>Liberal activists and self-proclaimed feminists have criticized Obama for surrounding himself around his “dudes” in the White House and on the field. And, as someone who’s affected by “influential” press coverage, Melody Barnes accompanied the president on a golf outing on Saturday.
Barnes, wearing a baseball cap, dark long sleeve shirt and beige pants, joined Obama the same day that the New York Times ran a front page story, “Man’s World at White House? No Harm, No Foul, Aides Say,” the latest in a round of similar stories triggered by a high-profile, all-male basketball game the president played in earlier this month.
First, I want to address a nagging issue. Why did this article feel it was necessary to point out what Barnes was wearing? Why do people (men and women) in the media feel it’s compelling to point out a woman’s style of dress? As a matter of principle, I won’t even place an image of what Barnes was wearing to perpetuate that sexist style of reporting many self-proclaimed unbiased journalists feel the need to interject into their stories.
Second, why is this an issue? Self-proclaimed liberal bloggers have feigned their concern about Obama’s frat-boy attitude towards women:
From Tennessee Guerilla Women:
The White House has always been a boys’ club. But in 2009, at a minimum, half the people in the White House should be women — excluding housekeepers and baby-sitters. A cabinet that is 75 percent male does not remotely resemble progress. Throw in a president who spends his leisure time networking with the boys and you have a president who has a woman problem.
The president has always been criticized for his sexist language. Columnist Taylor Marsh in February last year, called Obama’s thinking as “last century.” I’ll let you all read the post to get a grasp on her rambling, unorganized thoughts.
As a feminist, I find myself completely disconnected from what “mainstream” women think and feel about women’s issues. And this is a prime example of how a minority of white, pro-Hillary Clinton feminists have further pushed the cause into the extreme corner of the American brain. Newsflash: this feminist could care less if President Obama plays golf or basketball with a bunch of dudes.
It’s imperative that I point out that I do not recall Presidents Clinton and the Bushes being called out for excluding women and minorities from their cabinets and sporting events. Sure, Clinton did appoint the highest number of women and minorities to his cabinet, but he never golfed with women. And the only minority he (publicly?) golfed with was Vernon Jordan. And George W. Bush…well, let’s say he NEVER surrounded himself with women or minorities unless he was about to appoint them to a position (which was rare).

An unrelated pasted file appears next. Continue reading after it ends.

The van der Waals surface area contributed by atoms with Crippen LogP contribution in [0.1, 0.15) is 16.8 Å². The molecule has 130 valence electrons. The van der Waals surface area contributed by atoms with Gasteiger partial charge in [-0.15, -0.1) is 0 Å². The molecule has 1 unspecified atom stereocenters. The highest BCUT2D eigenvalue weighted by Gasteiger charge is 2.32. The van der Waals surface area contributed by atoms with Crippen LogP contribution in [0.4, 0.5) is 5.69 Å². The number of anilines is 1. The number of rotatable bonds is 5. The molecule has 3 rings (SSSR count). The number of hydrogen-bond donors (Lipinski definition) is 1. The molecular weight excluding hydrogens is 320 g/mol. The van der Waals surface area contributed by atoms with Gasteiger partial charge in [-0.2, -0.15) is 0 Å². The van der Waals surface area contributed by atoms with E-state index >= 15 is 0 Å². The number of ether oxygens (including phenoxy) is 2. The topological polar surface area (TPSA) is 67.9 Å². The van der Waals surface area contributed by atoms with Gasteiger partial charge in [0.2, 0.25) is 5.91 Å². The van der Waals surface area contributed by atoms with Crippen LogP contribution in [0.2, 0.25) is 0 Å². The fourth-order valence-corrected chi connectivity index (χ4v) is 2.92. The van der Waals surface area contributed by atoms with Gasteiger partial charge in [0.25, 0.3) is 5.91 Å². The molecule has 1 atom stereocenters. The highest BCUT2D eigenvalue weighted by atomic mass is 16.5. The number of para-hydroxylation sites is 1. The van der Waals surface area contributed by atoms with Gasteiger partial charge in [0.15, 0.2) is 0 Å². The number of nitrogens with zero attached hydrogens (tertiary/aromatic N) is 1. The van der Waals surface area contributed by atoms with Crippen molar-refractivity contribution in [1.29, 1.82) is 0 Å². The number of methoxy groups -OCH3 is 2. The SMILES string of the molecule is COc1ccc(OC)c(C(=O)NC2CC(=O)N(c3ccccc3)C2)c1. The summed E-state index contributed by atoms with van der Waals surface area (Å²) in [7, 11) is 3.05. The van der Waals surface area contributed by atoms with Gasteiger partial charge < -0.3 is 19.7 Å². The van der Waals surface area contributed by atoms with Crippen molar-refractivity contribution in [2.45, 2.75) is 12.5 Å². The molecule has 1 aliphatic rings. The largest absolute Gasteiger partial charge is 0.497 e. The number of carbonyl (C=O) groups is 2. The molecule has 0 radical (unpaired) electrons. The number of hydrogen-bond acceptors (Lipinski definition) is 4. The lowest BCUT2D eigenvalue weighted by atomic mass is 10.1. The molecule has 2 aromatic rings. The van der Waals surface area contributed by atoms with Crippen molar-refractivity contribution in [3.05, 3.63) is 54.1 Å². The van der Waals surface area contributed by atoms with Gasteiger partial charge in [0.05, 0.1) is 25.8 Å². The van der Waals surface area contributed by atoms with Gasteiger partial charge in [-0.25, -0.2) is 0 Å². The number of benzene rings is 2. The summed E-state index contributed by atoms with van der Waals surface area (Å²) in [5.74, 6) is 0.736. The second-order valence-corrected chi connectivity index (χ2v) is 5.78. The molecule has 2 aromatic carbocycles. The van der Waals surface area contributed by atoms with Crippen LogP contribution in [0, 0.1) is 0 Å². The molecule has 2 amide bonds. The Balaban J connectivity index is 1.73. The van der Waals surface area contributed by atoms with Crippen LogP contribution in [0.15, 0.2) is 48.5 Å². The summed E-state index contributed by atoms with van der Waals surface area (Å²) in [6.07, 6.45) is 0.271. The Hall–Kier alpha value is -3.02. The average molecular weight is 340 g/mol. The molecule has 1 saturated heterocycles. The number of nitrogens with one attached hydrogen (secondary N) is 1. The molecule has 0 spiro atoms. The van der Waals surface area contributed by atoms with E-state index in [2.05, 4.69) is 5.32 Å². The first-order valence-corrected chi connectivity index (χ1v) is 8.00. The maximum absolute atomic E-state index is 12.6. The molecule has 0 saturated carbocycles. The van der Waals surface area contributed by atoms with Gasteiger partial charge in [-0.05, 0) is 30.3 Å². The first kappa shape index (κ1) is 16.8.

But, why is it expected more from Obama than the previous two presidents? Why is the nation’s first black president expected to be inclusive and the two baby boomers who preceded him were given a pass? Why have white women jumped to criticize Obama for having a “frat-boy” mentality towards women when they were all but mum on the previous presidents’ same behavior?
There has always been a disconnect between white feminists and black feminists on various issues, but the election of Obama, in my opinion, has further expanded that divide. During the campaign, white feminists and black feminists were divided on their split support for Obama and Sen. Hillary Clinton: white feminists went into the Clinton camp and black feminists backed Obama. White feminists and other women claimed racism and charged Obama got the Democratic nomination, in part, because of his skin color. In a March 12, 2008, post, I challenged feminists such as Ferraro to look at why they continue to harbor such resentment for people of color, particularly black men and examine their own feelings of superiority and racism towards black men. Gloria Steinem’s New York Times Op-Ed she penned in January 2008 further perpetuates her subconscious feeling that Obama’s race is more unifying than Sen. Clinton’s gender and, thus, has propelled him to the White House.
I want to remind feminists not to get bogged down in minuscule issues such as who Obama plays golf with because it just doesn’t matter. The majority of Americans came together and voted for Obama to get this country back on track after eight years of dysfunction and isolation. We need to remind ourselves that the business of inadequate health care, an ever-expanding gap between rich and poor, a lingering recession and various social inequalities should be our top agenda.
Sure, we should expect him to be as diverse and inclusive in who he hires and appoints. But, if we want to see our dreams of adequate health care, gay rights, equal protection under the law, a diminishing gap between the rich and poor become a reality, we need not let 2012 be a year of “divide and conquer.”